17. It looks like the D60LFs were disposed of quickly. I'm holding out hope that somehow one of the D60s gets preserved by MEHVA.
  18. Spotted a few D60s sitting around Ryerson's parking lot. Any idea what's going on with those coaches?
  19. I found out the other day that the Bombardier T1 operated by TTC makes sounds similar to the Breda coaches in electric mode. After braking, the train makes that familiar "rumble" as it waits idle. As the train accelerates, you hear another familiar electric motor noise shared with the Breda: If the Breda used an electric propulsion system similar to the ones used on rail cars, it may explain why those coaches felt so powerful operating in electric mode. Makes sense since manufacturing rolling stock was the bread and butter of Breda.
  20. Ah, I assumed that the little concrete box structure in the upper level with the "garage door" was a former customer service booth. It now has an Orca TVM stationed in front of it.
  21. Coffee carts...now that's a throwback. If I recall correctly, there also was a customer service desk on the upper platform, long since unused. In Westlake Station, there are old customer service/ticket booths hastily covered up with cardboard boxes. They appear to be offices/rest areas for the transit security employees now. I've also wondered what's behind the covered up doors that used to lead to the (now gone) lower level of the Westlake Center mall.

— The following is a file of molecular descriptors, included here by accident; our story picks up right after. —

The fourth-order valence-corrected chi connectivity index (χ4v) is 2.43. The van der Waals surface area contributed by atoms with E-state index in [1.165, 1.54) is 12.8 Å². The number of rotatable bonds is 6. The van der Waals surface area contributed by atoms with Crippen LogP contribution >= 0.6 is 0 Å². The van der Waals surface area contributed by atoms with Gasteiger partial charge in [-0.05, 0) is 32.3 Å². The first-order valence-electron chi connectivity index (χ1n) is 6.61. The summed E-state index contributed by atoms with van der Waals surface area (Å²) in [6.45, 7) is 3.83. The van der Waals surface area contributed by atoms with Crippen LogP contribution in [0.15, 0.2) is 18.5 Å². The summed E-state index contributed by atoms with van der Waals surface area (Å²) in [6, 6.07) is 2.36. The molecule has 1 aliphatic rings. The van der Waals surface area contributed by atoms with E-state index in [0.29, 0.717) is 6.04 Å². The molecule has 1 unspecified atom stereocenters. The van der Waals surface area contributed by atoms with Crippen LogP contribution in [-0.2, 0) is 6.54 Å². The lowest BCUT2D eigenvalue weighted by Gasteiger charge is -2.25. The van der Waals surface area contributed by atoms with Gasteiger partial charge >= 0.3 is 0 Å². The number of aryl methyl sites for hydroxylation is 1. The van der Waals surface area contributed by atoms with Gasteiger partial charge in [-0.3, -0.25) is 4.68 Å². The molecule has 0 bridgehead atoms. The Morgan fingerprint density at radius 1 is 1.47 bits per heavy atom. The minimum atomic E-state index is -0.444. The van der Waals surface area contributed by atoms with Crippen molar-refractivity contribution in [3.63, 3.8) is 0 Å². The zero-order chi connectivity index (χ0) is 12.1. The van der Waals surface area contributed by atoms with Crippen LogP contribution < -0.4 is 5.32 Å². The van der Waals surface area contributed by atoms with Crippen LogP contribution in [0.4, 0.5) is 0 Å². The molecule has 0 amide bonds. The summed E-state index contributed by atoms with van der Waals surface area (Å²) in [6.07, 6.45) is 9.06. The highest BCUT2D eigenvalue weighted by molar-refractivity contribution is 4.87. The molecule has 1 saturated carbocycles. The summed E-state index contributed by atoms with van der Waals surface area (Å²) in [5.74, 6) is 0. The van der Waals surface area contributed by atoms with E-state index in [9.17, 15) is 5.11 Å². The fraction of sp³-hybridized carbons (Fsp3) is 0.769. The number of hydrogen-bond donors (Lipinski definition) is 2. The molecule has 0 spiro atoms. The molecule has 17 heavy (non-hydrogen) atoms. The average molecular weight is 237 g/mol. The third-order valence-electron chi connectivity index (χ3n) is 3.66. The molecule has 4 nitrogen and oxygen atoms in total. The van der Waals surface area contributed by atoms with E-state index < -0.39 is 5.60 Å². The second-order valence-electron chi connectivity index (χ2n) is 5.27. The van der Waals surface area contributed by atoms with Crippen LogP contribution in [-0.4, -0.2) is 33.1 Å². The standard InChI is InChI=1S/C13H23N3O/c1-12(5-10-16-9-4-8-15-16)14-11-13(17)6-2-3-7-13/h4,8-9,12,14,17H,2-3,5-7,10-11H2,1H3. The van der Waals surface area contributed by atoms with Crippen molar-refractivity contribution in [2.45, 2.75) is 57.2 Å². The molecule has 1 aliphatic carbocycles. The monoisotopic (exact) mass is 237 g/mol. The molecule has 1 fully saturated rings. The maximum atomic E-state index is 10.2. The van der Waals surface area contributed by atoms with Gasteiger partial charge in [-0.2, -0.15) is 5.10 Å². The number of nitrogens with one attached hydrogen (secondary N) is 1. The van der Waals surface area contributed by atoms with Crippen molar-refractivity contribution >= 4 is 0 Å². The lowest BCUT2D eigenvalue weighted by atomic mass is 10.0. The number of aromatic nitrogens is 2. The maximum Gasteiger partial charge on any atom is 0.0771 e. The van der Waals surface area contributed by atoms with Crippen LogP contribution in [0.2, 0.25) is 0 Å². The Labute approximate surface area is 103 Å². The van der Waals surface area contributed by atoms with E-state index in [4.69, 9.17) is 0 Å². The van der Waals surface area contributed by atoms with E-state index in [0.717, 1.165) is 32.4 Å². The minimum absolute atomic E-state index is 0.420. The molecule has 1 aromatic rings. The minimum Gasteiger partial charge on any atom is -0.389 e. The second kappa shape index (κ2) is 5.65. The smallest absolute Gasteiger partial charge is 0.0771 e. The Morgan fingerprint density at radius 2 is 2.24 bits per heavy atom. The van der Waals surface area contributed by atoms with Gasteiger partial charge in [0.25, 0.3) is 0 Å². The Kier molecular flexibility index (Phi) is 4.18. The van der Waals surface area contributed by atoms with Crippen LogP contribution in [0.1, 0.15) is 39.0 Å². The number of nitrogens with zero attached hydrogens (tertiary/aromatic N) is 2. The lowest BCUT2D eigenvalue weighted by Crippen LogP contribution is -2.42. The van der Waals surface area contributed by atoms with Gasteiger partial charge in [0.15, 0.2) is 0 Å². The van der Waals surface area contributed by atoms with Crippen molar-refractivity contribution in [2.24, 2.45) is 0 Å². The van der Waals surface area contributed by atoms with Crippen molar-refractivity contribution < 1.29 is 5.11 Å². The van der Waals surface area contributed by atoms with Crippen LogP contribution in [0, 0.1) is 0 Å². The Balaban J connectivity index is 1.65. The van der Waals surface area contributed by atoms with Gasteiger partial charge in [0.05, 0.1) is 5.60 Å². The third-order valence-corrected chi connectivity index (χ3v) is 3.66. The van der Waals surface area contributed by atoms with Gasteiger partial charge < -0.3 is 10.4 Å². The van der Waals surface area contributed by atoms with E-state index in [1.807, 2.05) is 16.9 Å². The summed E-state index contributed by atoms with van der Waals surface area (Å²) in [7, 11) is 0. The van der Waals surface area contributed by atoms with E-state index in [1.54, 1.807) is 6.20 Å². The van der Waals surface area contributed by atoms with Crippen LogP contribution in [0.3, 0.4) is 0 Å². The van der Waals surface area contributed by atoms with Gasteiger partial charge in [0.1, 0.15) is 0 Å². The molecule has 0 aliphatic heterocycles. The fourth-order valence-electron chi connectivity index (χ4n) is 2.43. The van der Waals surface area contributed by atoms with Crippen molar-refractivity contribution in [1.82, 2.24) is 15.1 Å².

22. With the demise of Convention Place Station, less effort would be made in upkeep, I would presume. The ceramic tile mural facing the Paramount no longer gets graffiti scrubbed off - instead they try to buff everything with a uniform coat of primer grey paint (which attracts even more graffiti). The grey paint actually makes the old tunnel poetry more visible. One of the walls recounts the feelings of electric hum converting to diesel rumble as a coach leaves the station, as they wait for the route 253. Meanwhile, they never really brought back Convention Place to its old glory after the light rail conversion, as the water fountains were never re-activated.
  23. I wonder if Intersection was responsible for those Washington Lottery ad wraps from several years back. They had jackpot numbers on the side, which would be updated daily based on the value that day. A little more labor intensive to continually have to update the numbers, but neat nonetheless.
  24. End of an era. How much longer will the D40LFs have? They still see plenty of service, especially during trolley outages.